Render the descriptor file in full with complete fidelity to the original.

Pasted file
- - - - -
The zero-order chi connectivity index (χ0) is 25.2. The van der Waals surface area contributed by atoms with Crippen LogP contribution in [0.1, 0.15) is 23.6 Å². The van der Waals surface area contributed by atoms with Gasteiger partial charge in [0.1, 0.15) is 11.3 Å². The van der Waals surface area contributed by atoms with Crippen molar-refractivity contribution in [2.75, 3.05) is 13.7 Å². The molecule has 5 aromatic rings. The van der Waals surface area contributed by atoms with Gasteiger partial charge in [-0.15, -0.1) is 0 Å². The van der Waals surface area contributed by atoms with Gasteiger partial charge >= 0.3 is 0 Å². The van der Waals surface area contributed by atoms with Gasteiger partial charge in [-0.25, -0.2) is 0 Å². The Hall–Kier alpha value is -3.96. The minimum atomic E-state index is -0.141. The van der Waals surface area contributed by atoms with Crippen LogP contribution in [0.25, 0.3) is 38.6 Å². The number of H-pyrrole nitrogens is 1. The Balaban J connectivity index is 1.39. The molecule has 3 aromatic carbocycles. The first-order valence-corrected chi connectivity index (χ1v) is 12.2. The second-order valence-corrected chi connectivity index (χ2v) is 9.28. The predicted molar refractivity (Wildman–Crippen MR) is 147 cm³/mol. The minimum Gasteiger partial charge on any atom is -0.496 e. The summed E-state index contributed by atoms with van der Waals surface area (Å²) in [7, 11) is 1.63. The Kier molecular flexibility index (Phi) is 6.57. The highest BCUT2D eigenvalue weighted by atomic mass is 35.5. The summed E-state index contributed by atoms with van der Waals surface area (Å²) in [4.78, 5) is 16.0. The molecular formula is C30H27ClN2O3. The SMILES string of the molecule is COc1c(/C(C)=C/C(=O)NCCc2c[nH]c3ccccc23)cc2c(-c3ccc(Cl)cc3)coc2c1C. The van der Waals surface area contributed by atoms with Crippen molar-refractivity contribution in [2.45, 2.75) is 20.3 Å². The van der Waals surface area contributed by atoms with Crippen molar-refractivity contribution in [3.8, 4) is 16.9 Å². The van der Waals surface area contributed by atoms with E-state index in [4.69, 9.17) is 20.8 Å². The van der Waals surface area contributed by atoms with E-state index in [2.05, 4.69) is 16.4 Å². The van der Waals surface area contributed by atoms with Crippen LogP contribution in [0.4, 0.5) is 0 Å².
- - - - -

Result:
The zero-order chi connectivity index (χ0) is 25.2. The van der Waals surface area contributed by atoms with Crippen LogP contribution in [0.1, 0.15) is 23.6 Å². The van der Waals surface area contributed by atoms with Gasteiger partial charge in [0.1, 0.15) is 11.3 Å². The van der Waals surface area contributed by atoms with Crippen molar-refractivity contribution in [2.75, 3.05) is 13.7 Å². The molecule has 5 aromatic rings. The van der Waals surface area contributed by atoms with Gasteiger partial charge in [-0.15, -0.1) is 0 Å². The van der Waals surface area contributed by atoms with Gasteiger partial charge >= 0.3 is 0 Å². The van der Waals surface area contributed by atoms with Gasteiger partial charge in [-0.25, -0.2) is 0 Å². The Hall–Kier alpha value is -3.96. The minimum atomic E-state index is -0.141. The van der Waals surface area contributed by atoms with Crippen LogP contribution in [0.25, 0.3) is 38.6 Å². The number of H-pyrrole nitrogens is 1. The Balaban J connectivity index is 1.39. The molecule has 3 aromatic carbocycles. The first-order valence-corrected chi connectivity index (χ1v) is 12.2. The second-order valence-corrected chi connectivity index (χ2v) is 9.28. The predicted molar refractivity (Wildman–Crippen MR) is 147 cm³/mol. The minimum Gasteiger partial charge on any atom is -0.496 e. The summed E-state index contributed by atoms with van der Waals surface area (Å²) in [7, 11) is 1.63. The Kier molecular flexibility index (Phi) is 6.57. The highest BCUT2D eigenvalue weighted by atomic mass is 35.5. The summed E-state index contributed by atoms with van der Waals surface area (Å²) in [4.78, 5) is 16.0. The molecular formula is C30H27ClN2O3. The SMILES string of the molecule is COc1c(/C(C)=C/C(=O)NCCc2c[nH]c3ccccc23)cc2c(-c3ccc(Cl)cc3)coc2c1C. The van der Waals surface area contributed by atoms with Crippen molar-refractivity contribution in [2.45, 2.75) is 20.3 Å². The van der Waals surface area contributed by atoms with Crippen molar-refractivity contribution in [3.8, 4) is 16.9 Å². The van der Waals surface area contributed by atoms with E-state index in [4.69, 9.17) is 20.8 Å². The van der Waals surface area contributed by atoms with E-state index in [2.05, 4.69) is 16.4 Å². The van der Waals surface area contributed by atoms with Crippen LogP contribution in [0.4, 0.5) is 0 Å².